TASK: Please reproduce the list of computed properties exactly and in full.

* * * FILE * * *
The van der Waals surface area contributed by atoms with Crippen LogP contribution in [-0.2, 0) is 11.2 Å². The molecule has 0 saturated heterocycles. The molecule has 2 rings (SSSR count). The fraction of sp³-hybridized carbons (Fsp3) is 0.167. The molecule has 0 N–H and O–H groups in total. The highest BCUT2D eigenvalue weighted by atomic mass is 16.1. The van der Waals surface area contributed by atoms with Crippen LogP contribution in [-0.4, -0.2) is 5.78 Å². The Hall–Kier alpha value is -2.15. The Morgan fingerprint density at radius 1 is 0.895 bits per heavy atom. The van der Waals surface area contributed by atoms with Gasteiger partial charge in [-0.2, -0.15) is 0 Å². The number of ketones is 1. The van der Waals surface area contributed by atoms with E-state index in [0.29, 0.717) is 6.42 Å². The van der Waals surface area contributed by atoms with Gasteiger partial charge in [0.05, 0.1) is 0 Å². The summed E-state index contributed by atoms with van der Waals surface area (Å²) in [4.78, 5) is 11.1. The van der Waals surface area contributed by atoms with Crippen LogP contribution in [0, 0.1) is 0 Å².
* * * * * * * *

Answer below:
The van der Waals surface area contributed by atoms with Crippen LogP contribution in [-0.2, 0) is 11.2 Å². The molecule has 0 saturated heterocycles. The molecule has 2 rings (SSSR count). The fraction of sp³-hybridized carbons (Fsp3) is 0.167. The molecule has 0 N–H and O–H groups in total. The highest BCUT2D eigenvalue weighted by atomic mass is 16.1. The van der Waals surface area contributed by atoms with Crippen LogP contribution in [-0.4, -0.2) is 5.78 Å². The Hall–Kier alpha value is -2.15. The Morgan fingerprint density at radius 1 is 0.895 bits per heavy atom. The van der Waals surface area contributed by atoms with Gasteiger partial charge in [-0.2, -0.15) is 0 Å². The number of ketones is 1. The van der Waals surface area contributed by atoms with E-state index in [0.29, 0.717) is 6.42 Å². The van der Waals surface area contributed by atoms with Gasteiger partial charge in [0.05, 0.1) is 0 Å². The summed E-state index contributed by atoms with van der Waals surface area (Å²) in [4.78, 5) is 11.1. The van der Waals surface area contributed by atoms with Crippen LogP contribution in [0, 0.1) is 0 Å².